Biology Education

Department of Biology | Lund University

IAPP in Alzheimer’s disorder and amyloid beta accumulation

Alzheimer’s disorder (AD) is characterized by depositions of toxic aggregates of amyloid beta (called senile plaques) and enhance phosphorylation of tau (forming so-called tangles) with neurodegeneration as a downstream event. Another common feature of AD is vasculopathy, seen for example as increased blood brain barrier (BBB) permeability and loss of pericytes. Since pericytes is crucial for BBB stability and removal of amyloid beta from the brain, it has been hypnotized that the AD related pericyte loss in part underly the brain accumulation of amyloid beta seen in AD patients. Hence pericyte loss could be an early key event in the pathogenesis of AD. The underlying cause to the pericyte death is however yet not known.

We have recently discovered that a peptide secreted form the pancreas has a tremendous toxic impact on brain pericytes. This peptide, called IAPP, is foremost linked to type 2 diabetes pathology as it is known to form cell toxic plaques in peripheral organs (pancreas, hart, kidney and so on) of these patients. Plaques of IAPP has however also lately been found in the T2D and AD brain and some studies suggest that IAPP can trigger the formation of amyloid beta plaques. In view of the potential implication of IAPP in AD and due to strong toxic impact of IAPP on brain pericytes, we hypothesis that IAPP-induced pericyte death underly the pericyte loss in AD patients- leading to the reduced clearance of amyloid beta and neurodegeneration seen in AD. To explore this hypothesis, we plan to investigate how IAPP affects pericytic function (amyloid beta clearance and glycogenolysis) by the use of experimental studies on cultured pericytes. Results will be verified in postmortem brain tissue. The planned project, which is suitable for a Master student, will thus include cell culture studies as well as postmortem studies and analysis will be performed by different protein assays, immunostainings and PCR. The candidate should have basic knowledge of biochemistry and have some experience in cell culture studies. The project will be conducted at Wallenberg lab, Malmö.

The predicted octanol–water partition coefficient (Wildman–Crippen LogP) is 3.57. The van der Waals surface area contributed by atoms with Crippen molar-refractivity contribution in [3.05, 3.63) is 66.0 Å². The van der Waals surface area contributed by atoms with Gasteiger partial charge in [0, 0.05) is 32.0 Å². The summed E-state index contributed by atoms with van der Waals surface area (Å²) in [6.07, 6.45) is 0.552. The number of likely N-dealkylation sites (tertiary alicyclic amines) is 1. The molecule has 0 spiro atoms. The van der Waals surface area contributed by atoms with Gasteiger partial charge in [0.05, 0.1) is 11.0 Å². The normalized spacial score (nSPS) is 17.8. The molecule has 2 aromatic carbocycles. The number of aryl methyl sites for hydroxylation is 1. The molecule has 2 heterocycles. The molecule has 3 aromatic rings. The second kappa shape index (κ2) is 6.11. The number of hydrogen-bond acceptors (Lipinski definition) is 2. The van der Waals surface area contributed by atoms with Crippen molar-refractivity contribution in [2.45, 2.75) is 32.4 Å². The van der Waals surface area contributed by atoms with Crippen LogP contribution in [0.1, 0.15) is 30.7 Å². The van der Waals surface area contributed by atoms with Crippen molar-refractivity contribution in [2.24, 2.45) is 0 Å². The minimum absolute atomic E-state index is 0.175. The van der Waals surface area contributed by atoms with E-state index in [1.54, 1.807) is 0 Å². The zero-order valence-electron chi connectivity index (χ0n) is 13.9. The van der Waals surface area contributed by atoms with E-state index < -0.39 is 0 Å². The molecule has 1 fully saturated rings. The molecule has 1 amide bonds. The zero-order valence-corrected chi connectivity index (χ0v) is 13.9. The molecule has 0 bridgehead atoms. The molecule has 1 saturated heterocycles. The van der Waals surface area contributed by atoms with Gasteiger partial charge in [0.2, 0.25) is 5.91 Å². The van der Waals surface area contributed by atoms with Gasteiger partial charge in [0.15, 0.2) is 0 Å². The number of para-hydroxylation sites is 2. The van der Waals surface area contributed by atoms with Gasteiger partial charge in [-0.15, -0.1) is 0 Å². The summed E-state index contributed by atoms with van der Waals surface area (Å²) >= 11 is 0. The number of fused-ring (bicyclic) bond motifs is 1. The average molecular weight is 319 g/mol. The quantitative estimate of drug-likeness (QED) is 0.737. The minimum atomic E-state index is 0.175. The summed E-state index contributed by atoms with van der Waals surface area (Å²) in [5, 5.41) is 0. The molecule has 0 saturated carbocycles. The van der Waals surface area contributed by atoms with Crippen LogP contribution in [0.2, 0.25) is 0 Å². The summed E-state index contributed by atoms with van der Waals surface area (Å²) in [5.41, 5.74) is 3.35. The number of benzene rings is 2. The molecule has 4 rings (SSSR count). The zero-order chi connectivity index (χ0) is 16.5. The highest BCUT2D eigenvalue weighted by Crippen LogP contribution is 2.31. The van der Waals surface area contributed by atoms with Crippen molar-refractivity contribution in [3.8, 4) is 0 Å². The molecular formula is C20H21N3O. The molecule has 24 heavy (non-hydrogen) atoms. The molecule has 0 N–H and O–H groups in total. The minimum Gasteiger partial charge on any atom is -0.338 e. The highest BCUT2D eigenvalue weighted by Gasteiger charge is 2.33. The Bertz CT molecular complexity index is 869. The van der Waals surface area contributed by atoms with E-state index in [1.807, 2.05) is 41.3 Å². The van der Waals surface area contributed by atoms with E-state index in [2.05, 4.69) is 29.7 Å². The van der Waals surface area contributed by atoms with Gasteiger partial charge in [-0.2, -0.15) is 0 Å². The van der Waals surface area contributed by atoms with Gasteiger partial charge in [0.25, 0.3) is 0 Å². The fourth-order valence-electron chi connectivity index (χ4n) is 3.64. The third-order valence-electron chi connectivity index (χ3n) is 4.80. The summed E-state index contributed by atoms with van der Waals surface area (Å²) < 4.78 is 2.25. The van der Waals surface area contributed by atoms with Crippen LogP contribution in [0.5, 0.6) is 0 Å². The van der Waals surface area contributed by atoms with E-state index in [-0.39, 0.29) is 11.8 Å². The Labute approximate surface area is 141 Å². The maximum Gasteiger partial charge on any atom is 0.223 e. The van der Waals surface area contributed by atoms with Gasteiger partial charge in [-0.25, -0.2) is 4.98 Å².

Malin Wennström
Clinical Memory Research Unit
Dept of Clinical Sciences, Malmö
Lund University
The Wallenberg Lab, 2nd floor
Inga Marie Nilssons Gata, entrance 53
Skåne University Hospital Malmö
21428  MALMÖ
SWEDEN
Malin Wennström malin.wennstrom@med.lu.se

March 16, 2020

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Molecular Biology